Minority-Owned Tour Operators, Hotels, And Restaurants That You Should Road Trip To This Summer


Travel is a lot of things. It’s a part life-expanding adventure. It’s part escapism. It’s part fantasy. It’s also a driving economic powerhouse. Where we chose to spend our tourist dollars is a vote of confidence in a tour company, hotel, or restaurant — a way to directly infuse hard cash into businesses we believe in.

Keeping that in mind, we thought we’d cobble together a list of some of our favorite minority-owned tour operators, hotels, and restaurants around America. These are places you can go right now. Spending money at these properties, restaurants, and with these guides will put money directly into the hands of people who have been historically marginalized in this nation. That alone should help to break down some of the institutional racism that has plagued the travel industry for so long.

One huge caveat here: this is just a tiny sampling of the Indigenous, Hispanic, Asian, and Black-owned and operated businesses across these United States. It’s meant to simply pique your interest. Maybe we can all start to look at destinations a bit more deeply when we travel, especially in our own backyards. It’s a chance to think about whose hands we’re putting our travel dollars into and who we want to support.


Skokomish Tourism — Olympic Peninsula, WA

On the southern reaches of the Olympic Peninsula along the big bend in the Hood Canal, you’ll find the Skokomish Indian Reservation. The rez is one of the more economically stunted regions in the state, so the tribal council decided to lean into tourism to quell their woes. The Skokomish have embraced the beauty of the Hood Canal fjord and the majesty of the Olympics to lure people to a truly stunning corner of the country. They opened a resort with well-fitted rooms, RV parks, and even glamping sites all within the reservation and a stone’s throw from the Canal.

Skokomish Tourism also offers trail hikes into Olympic National Park, watersports, local winery tours, and more.

Up in the Air Life — Kentucky Bourbon Trail, KY

Claire Soares started a travel and lifestyle brand that focuses on offering first-class travel experiences all over the country and world for the Black community. Her trips are expertly guided, no-hassle affairs where you literally just have to show and start enjoying the trip.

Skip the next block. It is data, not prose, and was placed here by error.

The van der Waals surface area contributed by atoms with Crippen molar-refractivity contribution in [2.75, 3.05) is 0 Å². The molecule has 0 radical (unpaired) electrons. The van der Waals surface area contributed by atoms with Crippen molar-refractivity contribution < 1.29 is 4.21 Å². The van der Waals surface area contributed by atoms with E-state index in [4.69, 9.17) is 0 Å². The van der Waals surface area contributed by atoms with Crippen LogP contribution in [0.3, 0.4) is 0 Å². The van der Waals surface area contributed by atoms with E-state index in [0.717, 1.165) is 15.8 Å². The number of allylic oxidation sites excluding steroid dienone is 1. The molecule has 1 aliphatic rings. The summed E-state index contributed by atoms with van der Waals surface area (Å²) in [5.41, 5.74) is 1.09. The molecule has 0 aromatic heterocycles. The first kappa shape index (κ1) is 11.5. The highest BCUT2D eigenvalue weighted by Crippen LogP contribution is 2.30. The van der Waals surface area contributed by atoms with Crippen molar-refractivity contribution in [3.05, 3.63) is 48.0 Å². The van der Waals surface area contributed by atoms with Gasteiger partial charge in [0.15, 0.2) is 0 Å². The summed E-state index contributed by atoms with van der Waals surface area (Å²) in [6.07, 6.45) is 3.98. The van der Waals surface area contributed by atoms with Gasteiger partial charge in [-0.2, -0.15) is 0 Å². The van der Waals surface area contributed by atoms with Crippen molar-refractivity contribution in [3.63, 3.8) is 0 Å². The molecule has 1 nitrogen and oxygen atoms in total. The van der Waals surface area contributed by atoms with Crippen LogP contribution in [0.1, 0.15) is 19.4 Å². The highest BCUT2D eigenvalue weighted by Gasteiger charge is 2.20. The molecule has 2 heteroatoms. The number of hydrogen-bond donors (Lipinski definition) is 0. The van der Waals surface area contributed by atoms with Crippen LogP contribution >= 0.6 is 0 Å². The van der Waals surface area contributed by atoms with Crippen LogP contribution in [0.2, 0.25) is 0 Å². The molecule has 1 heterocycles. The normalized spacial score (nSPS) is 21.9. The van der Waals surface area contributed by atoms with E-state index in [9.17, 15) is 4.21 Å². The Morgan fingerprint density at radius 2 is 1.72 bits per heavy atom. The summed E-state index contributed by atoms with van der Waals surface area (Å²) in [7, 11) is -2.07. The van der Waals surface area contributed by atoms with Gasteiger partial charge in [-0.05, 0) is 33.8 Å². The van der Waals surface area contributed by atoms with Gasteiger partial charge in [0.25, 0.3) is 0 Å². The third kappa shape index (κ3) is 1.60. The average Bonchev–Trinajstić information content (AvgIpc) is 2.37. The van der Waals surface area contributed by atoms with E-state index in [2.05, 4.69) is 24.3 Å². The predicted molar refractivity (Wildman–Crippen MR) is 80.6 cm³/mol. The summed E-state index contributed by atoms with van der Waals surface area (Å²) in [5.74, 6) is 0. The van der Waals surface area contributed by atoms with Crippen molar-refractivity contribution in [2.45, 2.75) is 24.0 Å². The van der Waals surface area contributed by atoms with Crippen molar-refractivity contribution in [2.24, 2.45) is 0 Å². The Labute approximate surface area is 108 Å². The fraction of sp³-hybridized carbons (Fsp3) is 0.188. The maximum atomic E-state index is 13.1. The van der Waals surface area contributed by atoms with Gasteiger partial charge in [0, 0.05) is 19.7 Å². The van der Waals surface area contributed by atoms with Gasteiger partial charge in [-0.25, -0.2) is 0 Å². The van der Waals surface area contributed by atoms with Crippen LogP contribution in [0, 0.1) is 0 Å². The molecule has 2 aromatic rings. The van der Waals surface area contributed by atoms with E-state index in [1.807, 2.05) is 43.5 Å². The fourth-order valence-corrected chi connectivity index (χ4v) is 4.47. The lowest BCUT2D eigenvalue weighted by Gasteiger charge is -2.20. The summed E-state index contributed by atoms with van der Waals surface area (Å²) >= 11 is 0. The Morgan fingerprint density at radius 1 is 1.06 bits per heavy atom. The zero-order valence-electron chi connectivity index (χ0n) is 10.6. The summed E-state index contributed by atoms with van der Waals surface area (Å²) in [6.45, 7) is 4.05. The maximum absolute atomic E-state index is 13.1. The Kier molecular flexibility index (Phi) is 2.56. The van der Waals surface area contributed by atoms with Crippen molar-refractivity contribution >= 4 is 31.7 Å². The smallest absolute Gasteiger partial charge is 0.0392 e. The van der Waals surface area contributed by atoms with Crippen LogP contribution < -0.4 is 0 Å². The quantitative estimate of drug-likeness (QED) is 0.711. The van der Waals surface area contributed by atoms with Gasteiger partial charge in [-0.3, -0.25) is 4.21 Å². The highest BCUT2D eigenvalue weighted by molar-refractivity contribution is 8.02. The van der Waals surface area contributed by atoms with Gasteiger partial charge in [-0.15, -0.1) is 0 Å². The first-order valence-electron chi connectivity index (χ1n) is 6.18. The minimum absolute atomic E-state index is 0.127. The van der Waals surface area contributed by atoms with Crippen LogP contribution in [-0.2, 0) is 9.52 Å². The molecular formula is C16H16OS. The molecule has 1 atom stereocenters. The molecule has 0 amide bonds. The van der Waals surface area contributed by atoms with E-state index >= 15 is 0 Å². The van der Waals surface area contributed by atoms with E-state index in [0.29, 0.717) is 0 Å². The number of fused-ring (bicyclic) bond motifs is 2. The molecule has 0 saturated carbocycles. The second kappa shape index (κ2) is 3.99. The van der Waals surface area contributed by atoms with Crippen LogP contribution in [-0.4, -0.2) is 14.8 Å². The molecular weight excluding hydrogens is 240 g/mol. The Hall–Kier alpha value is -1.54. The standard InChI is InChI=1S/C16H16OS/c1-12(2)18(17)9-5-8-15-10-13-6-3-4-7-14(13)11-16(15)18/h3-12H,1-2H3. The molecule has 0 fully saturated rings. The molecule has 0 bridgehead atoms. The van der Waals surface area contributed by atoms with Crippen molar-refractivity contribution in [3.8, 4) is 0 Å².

One of our favorite trips with Up in the Air Life is the Kentucky Bourbon Trail — which Soares hosts in collaboration with the Black Bourbon Society. The four-day trip centers around a VIP tour of Maker’s Mark, boutique hotels, and Kentucky Derby-inspired parties with plenty of whiskey, history, and luxe surroundings.

NOMADNESS Travel Tribe, AUDACITY Fest — Oakland, CA

Evita Turquoise Robinson started the NOMADNESS travel brand back in 2011 as a place for “black and brown” travelers to discuss travel and plan trips with like-minded vagabonds. Today, it’s a massive travel brand with “19,000 black and brown nomads, responsible for over $50,000,000 being injected into the travel industry annually.” This year, it’s evolving into a travel-focused festival in Oakland, CA.

The Audacity Fest is a space for people of color who love travel to gather, listen to music, eat amazing food, build ideas around travel, and meet influencers. Think of it as a dope festival with all the accouterments blended with a travel symposium geared towards POC. You can check it out at the end of summer on September 8th. You never know, you may end up on a trip of a lifetime.

Express Travel — Florida

Supporting the Hispanic community across the US is imperative right now. One way to do that is to book travel through Hispanic-owned travel companies that also employ people from that community.

Express Travel in Florida is just one example of a female, immigrant-owned business that focuses on sending people on dream vacations around America and further afield. Check out their website for deals on travel to Florida and beyond.

Tatanka Rez Tourz — Pine Ridge Indian Reservation, SD